Puzzouli Driven to Drink; Page Parades Loving Cup; Kents Best Independents in Bay City
President Takes Time Out from War to Address Citizenry and Toss out First Pitch; Veteran Kents Dedicate Victory to Long-Time Fan Harriet Smith
BAY CITY, MICHIGAN – With President Lincoln watching, the Kent Base Ball Club stormed to a 16-12 victory over the Bay City
Independents on a warm, sunny Sunday afternoon in Carroll Park. The President addressed the crowd prior to the game, reminding all that a respite from the pain and suffering of war was always welcomed. The lanky southpaw conducted the coin toss and then hurled a ceremonial first pitch before joining the cranks along the baselines.
The local ballists won the coin toss and elected to strike first. Both squads posted uneventful initial frames, but then the fireworks erupted. The Independents pushed five tallies across in their half of the second inning, highlighted by a monumental blast by Independents’ slugger
Hoss Cartwright that cleared a fence and made its way into a goldfish pond some 350 feet from home plate. The ball was tracked down by Kents’ centerfielder Tony “Flipper” Puzzuoli who had every intention of preventing the Independents’ ballist from circling the bases.
Puzzuoli grabbed the apple, reached back to throw, and lost his footing – and no small bit of his dignity – as he disrupted a goldfish picnic and soaked his uniform. The cranks went wild. A pair of infantrymen in the crowd fired off shots and the President, perhaps thinking this was a spontaneous display initiated in his honor, strode onto the field to accept the plaudits of the crowd.
When the dust, and the water, had settled, the Independents had posted five tallies. The Kents responded with fury. Team captain Bob “Double’ Dekker led off with a triple and strolled home on Matt “What’s My Name” Dhassaleer’s base hit. Mike “Long Gone” Coger and Scott “Three Times” Dailey followed with hits to score a second ace.
With one hand dead, six Kents in succession reached base, including a triple by Lynn “Wrong Way” Bravender, a sharp single by rookie Wade “Meat” Hillen, and a double by G.F. “Nice Pants” Korreck. Charles “Wedded” Bliss plated the final two tallies with a double, giving the Kents 10 aces for the inning and a lead the team never relinquished.
The Independents fought valiantly to come back but stout hurling by hurler David “Tally Express” Turner and sterling infield play from
Dekker, Dhaseleer, Craig “The Rope” Kemmerling, and Bravender prevented lengthy rallies. And while the Kents’ offense slowed, it was not halted. The striking of veterans Jason “Sunspot” Smith and Jerry “Foul Tic” Kochanski – the latter posting four hits in the game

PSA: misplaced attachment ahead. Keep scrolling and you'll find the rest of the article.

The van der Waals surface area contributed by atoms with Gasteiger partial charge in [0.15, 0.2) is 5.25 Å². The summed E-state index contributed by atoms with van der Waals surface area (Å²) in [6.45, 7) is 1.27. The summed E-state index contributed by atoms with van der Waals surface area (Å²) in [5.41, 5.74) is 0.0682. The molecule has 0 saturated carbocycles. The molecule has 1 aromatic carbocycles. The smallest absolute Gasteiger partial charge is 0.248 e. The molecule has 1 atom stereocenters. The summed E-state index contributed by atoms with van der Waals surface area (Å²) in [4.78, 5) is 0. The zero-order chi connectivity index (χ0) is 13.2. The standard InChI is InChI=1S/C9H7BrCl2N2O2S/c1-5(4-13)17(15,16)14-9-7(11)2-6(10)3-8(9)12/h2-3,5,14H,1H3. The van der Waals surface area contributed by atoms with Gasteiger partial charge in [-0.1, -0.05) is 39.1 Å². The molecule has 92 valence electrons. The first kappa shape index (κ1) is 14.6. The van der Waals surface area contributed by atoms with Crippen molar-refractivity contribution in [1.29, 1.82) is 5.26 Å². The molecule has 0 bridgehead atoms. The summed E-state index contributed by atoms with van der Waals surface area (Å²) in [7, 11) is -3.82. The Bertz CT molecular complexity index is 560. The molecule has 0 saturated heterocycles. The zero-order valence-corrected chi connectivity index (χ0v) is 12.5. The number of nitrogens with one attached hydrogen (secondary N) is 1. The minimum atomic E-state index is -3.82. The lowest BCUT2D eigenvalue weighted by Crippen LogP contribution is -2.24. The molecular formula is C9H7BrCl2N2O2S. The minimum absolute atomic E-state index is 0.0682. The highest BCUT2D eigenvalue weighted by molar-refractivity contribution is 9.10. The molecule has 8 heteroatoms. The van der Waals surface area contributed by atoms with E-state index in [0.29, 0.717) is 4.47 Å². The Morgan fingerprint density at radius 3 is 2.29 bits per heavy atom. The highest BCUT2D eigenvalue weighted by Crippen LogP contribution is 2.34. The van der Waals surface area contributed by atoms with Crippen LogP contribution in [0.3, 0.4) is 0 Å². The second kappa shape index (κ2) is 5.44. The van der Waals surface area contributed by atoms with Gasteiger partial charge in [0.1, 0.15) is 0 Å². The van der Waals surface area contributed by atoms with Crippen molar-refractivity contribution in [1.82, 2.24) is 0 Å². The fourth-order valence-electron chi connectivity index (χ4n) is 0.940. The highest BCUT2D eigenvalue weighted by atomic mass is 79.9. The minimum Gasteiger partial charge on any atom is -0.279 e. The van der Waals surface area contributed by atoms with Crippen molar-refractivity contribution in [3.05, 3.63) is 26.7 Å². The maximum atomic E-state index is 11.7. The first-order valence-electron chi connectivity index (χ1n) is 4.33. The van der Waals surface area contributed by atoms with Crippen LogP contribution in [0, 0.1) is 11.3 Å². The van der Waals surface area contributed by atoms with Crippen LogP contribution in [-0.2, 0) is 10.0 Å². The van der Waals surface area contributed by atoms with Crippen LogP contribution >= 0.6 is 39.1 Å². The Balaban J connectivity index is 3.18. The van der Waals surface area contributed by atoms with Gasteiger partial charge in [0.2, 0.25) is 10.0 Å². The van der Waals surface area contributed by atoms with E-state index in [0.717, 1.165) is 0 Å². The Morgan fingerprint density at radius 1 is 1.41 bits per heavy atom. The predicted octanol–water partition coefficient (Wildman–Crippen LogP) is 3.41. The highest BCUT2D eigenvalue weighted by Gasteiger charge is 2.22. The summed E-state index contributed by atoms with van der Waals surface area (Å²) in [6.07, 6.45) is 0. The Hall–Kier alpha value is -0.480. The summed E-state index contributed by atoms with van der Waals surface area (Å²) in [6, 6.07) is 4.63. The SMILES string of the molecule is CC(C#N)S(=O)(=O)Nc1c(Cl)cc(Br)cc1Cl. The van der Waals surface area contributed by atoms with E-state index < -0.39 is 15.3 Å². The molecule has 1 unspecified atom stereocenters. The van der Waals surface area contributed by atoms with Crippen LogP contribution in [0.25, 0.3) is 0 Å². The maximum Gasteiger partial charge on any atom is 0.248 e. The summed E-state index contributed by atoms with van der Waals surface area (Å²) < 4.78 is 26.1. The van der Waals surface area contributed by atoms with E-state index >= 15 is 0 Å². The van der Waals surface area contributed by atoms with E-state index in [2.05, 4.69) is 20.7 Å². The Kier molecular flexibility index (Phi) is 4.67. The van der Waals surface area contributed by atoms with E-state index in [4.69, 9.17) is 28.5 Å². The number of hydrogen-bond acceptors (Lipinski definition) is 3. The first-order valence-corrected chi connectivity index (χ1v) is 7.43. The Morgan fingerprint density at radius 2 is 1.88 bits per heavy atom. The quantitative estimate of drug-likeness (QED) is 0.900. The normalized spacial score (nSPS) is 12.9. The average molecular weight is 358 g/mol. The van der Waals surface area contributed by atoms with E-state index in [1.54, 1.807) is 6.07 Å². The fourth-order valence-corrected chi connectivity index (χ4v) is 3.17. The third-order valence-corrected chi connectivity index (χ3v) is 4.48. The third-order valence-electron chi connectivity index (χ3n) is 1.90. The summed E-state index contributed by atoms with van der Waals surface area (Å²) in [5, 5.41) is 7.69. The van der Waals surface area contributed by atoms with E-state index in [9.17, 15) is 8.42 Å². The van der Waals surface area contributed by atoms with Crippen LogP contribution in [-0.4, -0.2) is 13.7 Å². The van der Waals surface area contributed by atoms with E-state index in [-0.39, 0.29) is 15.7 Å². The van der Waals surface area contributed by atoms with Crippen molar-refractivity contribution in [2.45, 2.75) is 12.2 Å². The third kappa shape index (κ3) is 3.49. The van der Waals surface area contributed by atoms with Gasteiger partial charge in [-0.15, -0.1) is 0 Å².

– were complemented by Dhaseleer’s four safeties, Kemmerling’s three and Coger’s three. Their efforts were just enough to keep the Kents at least a tally ahead at all times.
Later in the contest, Kent super sub Mike “Stoneman” Page staged a one-man amusement that caused gentleman and lady alike to swoon. He came up in the seventh frame with two hands dead and made it safely to first as both short stop and first base man juggled the spheroid and Mr. Page’s belly flop back to first sack proved true. There were, in fact, some who claimed Page’s dive was a tad more artful than Mr. Puzzuoli’s. Puzzuoli followed Page with a blast to deep center that forced Stoneman to navigate the bases all the way from first. As he was rounding third base and heading home, Mr. Page suffered a significant equipment malfunction. His protective hardware worked its way loose, slithered down his pant leg, and popped free just before Mr. Page crossed the dish with his tally.
The crowd erupted again. Young women stared in puzzlement at the device. Young men snickered and joked. Older women made it a point to know of Mr. Page’s whereabouts at that
moment as well as after the contest. The President was nonplussed. “I was told there would be a trophy presentation today but my understanding was that it involved a single orb,” Mr. Lincoln commented. Asked later about the incident, Mr. Page referred all questions to his publicist, Ms. Janet Jackson. In spite of its entertainment value, Mr. Page’s tally was worth only one ace but it proved to be vital. It was the thirteenth Kent tally, one more than the Independents would manage by game’s end.
Following the contest, Bay City captain Jayme Johnson presented Mr. Dekker with a ceremonial base ball and the always-gracious Independents provided a hearty repast that was most appreciated following the long, dusty wagon ride from West Michigan.
NOTES – A significant number of fines were levied throughout the game, several to Kents’ second sacker Korreck for debating the fairness of a fly ball. Korreck’s fine gave him 133 for his career, one behind Rick “Captain” Bly of the Ludington Mariners and two behind One-Eye Johnson of the Minneapolis Blues for all-time vintage base ball leadership. Rumor has it that the fines found their way into President Lincoln‘s campaign finance
Mr. Lincoln stirred the crowd with his rhetoric and his presence. “He looks taller in his pictures,” noted one Kent after observing the President at close hand. “That’s how the newspapers manage things,” replied a teammate.
Veteran Kent ballists dedicated their victory to Harriet Smith, who passed on this week at age 84. Mrs. Smith was a regular attendee at KBBC games from the team’s earliest days. She wore her vintage tee-shirt proudly and her tuna-mac casserole and peanut butter cookies were favorites at KBBC gatherings and Pierce Cup festivities. We will miss her.